The French Revolution eBook

This eBook from the Gutenberg Project consists of approximately 1,095 pages of information about The French Revolution.
to prostrate what Royal or Ecclesiastical monument, crucifix or the like, there may be; to plant a cannon at the steeple, fetch down the bell without climbing for it, bell and belfry together.  This, however, it is said, depends somewhat on the size of the town:  if the town contains much population, and these perhaps of a dubious choleric aspect, the Revolutionary Army will do its work gently, by ladder and wrench; nay perhaps will take its billet without work at all; and, refreshing itself with a little liquor and sleep, pass on to the next stage. (Deux Amis, xii. 62-5.) Pipe in cheek, sabre on thigh; in carmagnole complete!

Such things have been; and may again be.  Charles Second sent out his Highland Host over the Western Scotch Whigs; Jamaica Planters got Dogs from the Spanish Main to hunt their Maroons with:  France too is bescoured with a Devil’s Pack, the baying of which, at this distance of half a century, still sounds in the mind’s ear.

Chapter 3.5.V.

Like a Thunder-Cloud.

But the grand, and indeed substantially primary and generic aspect of the Consummation of Terror remains still to be looked at; nay blinkard History has for most part all but overlooked this aspect, the soul of the whole:  that which makes it terrible to the Enemies of France.  Let Despotism and Cimmerian Coalitions consider.  All French men and French things are in a State of Requisition; Fourteen Armies are got on foot; Patriotism, with all that it has of faculty in heart or in head, in soul or body or breeches-pocket, is rushing to the frontiers, to prevail or die!  Busy sits Carnot, in Salut Public; busy for his share, in ‘organising victory.’  Not swifter pulses that Guillotine, in dread systole-diastole in the Place de la Revolution, than smites the Sword of Patriotism, smiting Cimmeria back to its own borders, from the sacred soil.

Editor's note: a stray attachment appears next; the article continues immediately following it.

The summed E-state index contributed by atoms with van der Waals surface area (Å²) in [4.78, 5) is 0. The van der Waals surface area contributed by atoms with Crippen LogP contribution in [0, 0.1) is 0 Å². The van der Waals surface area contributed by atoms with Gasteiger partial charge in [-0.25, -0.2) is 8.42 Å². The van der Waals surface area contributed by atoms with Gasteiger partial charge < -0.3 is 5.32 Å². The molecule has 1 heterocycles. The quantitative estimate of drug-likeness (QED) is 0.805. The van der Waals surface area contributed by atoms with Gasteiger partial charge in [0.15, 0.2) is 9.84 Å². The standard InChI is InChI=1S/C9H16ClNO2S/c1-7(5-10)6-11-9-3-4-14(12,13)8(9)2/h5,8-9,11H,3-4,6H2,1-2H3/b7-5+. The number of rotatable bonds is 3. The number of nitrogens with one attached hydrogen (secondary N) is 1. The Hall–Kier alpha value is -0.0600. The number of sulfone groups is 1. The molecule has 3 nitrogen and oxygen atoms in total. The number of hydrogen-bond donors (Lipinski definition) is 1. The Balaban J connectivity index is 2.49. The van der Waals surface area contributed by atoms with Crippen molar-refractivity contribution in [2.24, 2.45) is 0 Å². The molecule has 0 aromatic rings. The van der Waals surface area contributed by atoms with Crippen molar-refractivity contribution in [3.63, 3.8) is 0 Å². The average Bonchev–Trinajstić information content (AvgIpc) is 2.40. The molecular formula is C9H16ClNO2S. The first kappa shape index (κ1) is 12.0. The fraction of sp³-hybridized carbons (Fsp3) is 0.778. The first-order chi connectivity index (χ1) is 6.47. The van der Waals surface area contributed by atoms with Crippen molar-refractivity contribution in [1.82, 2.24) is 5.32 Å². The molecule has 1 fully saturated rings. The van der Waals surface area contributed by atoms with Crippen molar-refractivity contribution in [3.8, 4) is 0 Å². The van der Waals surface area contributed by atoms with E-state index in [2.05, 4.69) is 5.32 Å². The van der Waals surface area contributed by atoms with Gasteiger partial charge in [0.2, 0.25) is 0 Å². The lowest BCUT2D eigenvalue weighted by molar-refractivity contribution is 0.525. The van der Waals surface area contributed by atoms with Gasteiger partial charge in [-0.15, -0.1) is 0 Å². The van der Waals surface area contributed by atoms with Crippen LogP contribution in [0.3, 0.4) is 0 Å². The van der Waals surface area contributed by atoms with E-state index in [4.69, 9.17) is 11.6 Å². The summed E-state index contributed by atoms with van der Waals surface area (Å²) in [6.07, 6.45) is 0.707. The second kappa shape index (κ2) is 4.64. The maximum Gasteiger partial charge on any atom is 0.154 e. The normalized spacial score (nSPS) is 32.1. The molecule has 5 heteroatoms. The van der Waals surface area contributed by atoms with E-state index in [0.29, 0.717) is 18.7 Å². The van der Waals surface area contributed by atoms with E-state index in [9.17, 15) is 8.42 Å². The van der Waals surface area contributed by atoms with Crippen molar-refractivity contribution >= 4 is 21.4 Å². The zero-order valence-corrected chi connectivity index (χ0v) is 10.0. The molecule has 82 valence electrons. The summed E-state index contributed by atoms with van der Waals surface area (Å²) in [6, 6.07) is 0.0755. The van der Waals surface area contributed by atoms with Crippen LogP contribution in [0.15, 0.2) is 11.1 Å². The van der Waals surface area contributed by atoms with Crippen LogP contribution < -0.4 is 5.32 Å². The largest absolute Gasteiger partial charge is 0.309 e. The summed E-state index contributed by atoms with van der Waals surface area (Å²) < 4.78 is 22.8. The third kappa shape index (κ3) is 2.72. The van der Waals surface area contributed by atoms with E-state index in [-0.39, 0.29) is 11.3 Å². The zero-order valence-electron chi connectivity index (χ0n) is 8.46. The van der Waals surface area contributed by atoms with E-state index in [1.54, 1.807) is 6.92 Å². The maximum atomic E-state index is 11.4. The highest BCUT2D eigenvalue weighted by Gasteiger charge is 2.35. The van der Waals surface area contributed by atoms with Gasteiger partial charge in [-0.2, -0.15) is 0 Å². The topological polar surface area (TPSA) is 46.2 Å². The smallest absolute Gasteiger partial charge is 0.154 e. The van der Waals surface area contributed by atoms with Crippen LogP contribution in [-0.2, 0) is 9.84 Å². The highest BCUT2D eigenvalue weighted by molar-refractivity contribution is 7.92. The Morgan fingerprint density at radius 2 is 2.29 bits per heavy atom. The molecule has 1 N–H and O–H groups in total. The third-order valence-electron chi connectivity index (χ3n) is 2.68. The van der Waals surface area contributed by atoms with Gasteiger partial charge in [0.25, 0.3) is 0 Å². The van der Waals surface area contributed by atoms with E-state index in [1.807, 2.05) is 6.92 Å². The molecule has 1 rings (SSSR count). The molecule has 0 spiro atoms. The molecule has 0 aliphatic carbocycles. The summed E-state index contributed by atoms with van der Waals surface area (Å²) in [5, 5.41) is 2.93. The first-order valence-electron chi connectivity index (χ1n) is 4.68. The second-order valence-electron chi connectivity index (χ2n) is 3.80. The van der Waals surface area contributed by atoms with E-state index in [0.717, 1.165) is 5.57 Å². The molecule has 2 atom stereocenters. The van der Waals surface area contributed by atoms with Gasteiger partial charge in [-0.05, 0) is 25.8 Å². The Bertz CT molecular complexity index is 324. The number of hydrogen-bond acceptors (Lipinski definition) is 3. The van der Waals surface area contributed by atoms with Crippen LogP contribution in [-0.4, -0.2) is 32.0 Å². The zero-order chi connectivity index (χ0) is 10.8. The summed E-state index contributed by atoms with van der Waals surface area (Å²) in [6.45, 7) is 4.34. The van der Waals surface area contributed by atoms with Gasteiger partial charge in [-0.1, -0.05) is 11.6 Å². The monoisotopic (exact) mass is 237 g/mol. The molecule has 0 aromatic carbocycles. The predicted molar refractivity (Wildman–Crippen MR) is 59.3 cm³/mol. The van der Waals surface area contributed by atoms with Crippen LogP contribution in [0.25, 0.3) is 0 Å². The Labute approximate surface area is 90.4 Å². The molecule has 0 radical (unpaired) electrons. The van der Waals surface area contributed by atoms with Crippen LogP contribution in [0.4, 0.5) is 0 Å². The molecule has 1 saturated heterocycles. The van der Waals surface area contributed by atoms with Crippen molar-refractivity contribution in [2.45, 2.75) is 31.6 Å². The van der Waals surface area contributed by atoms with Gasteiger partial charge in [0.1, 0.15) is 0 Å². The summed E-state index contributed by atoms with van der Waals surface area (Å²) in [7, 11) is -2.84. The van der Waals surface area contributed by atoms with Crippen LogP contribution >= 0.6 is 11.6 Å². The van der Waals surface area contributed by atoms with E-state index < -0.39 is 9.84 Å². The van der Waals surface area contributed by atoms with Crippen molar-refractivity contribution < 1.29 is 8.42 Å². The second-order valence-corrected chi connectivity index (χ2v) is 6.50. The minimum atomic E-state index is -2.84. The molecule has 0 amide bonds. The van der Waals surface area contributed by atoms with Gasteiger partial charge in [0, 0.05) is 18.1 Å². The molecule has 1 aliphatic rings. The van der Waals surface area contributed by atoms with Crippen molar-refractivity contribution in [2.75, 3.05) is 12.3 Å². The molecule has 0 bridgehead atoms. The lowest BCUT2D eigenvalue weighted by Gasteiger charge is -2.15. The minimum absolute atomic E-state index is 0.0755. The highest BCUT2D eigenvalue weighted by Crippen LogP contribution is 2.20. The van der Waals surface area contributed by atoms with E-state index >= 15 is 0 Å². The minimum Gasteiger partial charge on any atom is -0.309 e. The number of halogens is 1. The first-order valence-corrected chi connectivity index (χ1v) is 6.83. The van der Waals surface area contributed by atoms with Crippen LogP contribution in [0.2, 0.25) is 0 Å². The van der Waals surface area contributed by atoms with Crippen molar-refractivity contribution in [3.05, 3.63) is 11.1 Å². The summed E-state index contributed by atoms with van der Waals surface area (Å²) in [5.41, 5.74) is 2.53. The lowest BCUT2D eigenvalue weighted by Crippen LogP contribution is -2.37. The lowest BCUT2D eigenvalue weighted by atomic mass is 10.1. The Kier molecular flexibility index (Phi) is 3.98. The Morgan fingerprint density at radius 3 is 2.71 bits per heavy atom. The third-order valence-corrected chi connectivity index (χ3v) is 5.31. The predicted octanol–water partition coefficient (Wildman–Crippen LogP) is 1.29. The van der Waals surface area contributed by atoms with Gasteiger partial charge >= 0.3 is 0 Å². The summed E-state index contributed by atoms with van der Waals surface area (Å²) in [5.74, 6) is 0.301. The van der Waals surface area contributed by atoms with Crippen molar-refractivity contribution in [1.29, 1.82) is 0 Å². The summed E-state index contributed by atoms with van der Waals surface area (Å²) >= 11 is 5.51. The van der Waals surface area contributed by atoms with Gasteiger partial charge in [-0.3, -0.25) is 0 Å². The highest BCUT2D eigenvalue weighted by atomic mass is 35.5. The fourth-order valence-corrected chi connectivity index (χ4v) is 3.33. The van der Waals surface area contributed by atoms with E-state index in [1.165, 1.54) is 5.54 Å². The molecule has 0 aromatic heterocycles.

In fact the Government is what we can call Revolutionary; and some men are ‘a la hauteur,’ on a level with the circumstances; and others are not a la hauteur,—­so much the worse for them.  But the Anarchy, we may say, has organised itself:  Society is literally overset; its old forces working with mad activity, but in the inverse order; destructive and self-destructive.

Curious to see how all still refers itself to some head and fountain; not even an Anarchy but must have a centre to revolve round.  It is now some six months since the Committee of Salut Public came into existence:  some three months since Danton proposed that all power should be given it and ‘a sum of fifty millions,’ and the ’Government be declared Revolutionary.’  He himself, since that day, would take no hand in it, though again and again solicited; but sits private in his place on the Mountain.  Since that day, the Nine, or if they should even rise to Twelve have become permanent, always re-elected when their term runs out; Salut Public, Surete Generale have assumed their ulterior form and mode of operating.

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The French Revolution from Project Gutenberg. Public domain.
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